The True Cost of the Death of a Language

 

tombstone Dead Languages
Dead Languages

By the year 2100, over half of today’s languages will no longer exist. Many will just no longer be spoken while others will vanish from the face of the earth completely. They will disappear forever because they are an oral-only language and have no written record of their language. Why does this matter, as long as English, Spanish and Chinese, the three most widely spoken languages, are still here? Business, science, technology, and medicine, all use the lingua franca, English. So again, I ask, why does the death of a language matter?

Language is a means of communication, a way to get across your wants, desires, beliefs, opinions, and anything else you want to convey to another person. Language is much more than a tool we use daily to make life easier. It is a reflection of who we are as a people. Think of when we use language: Religious services and prayers, folklore, storytelling, poetry, humor, greetings, and technical vocabulary. Now imagine all of this gone. When it is all gone, it is easier to see what is truly being lost with the death of a language. It is the customs, traditions, a people’s connection and understanding to their environment that is gone, simply by a language ceasing to exist.

Language is alive. Words are born, modified and deleted as need be, but language carries on. Language defines our culture, it explains who we are and if it dies then so too does our culture. Currently over 500 languages are on the verge of extinction, as well as, their corresponding cultures. After global warming, language loss is the planet’s most grave crisis.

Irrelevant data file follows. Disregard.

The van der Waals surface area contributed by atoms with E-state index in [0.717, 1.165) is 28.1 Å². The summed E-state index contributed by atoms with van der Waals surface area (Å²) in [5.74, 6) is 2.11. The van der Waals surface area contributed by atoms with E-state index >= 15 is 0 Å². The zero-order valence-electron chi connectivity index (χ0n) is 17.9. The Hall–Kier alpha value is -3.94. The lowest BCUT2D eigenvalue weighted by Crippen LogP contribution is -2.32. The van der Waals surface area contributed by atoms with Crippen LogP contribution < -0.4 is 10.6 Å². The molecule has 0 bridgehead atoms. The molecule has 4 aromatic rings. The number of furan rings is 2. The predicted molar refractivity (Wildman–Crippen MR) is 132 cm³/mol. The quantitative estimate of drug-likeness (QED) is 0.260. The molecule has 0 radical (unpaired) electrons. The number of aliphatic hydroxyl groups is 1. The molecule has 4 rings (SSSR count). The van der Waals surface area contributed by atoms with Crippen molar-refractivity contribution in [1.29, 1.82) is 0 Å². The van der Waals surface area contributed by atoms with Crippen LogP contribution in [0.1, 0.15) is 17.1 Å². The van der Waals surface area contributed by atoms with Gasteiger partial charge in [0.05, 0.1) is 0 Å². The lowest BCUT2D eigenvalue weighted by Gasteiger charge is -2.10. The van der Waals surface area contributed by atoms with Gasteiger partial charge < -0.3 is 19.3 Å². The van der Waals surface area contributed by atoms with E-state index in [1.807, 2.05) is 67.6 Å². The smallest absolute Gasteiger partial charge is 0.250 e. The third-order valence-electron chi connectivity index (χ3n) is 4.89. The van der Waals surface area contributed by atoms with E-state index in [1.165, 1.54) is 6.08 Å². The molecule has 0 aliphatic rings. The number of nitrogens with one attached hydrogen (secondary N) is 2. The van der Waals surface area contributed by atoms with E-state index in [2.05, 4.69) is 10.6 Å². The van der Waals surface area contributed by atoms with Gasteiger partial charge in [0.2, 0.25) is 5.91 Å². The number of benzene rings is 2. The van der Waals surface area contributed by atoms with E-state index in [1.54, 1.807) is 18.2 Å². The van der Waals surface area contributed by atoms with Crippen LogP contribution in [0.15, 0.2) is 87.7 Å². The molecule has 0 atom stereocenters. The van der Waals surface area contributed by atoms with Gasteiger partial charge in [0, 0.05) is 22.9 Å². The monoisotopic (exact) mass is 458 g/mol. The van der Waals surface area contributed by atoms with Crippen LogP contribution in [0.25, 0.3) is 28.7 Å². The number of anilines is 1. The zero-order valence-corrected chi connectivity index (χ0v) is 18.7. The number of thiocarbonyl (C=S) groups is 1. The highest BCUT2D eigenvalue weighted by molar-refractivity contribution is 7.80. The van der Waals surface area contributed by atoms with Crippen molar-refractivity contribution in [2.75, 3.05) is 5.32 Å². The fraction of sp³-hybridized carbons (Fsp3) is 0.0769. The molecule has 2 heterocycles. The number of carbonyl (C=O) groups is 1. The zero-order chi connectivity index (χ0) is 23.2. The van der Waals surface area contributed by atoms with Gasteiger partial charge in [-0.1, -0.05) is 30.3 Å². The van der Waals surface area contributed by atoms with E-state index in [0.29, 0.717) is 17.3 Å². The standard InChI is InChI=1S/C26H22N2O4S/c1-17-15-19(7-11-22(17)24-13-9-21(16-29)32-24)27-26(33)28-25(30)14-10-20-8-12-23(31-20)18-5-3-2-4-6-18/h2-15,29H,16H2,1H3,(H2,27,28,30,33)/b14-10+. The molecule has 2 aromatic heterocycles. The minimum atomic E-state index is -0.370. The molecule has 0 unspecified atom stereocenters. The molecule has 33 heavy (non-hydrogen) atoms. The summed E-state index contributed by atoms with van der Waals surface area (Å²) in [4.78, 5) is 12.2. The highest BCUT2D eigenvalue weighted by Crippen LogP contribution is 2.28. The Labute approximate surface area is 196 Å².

Causes of Death

A language disappears when its speakers disappear or when they shift to speaking another language, for example, this can happen when governments adopt one particular language over another. Language death can also be caused by economic, military, religious, cultural, or educational reasons, not to mention a people’s attitude towards its language. As the world gets smaller and the demand to speak a dominant language gets bigger, the more difficult it is to retain a minor language.

 

Language loss does not have to be a natural effect. It can be prevented. It can be prevented by teaching children, by changing laws, by creating a positive social and political environment for the language and by those willing to learn a second, third or more languages. So let’s save a language!

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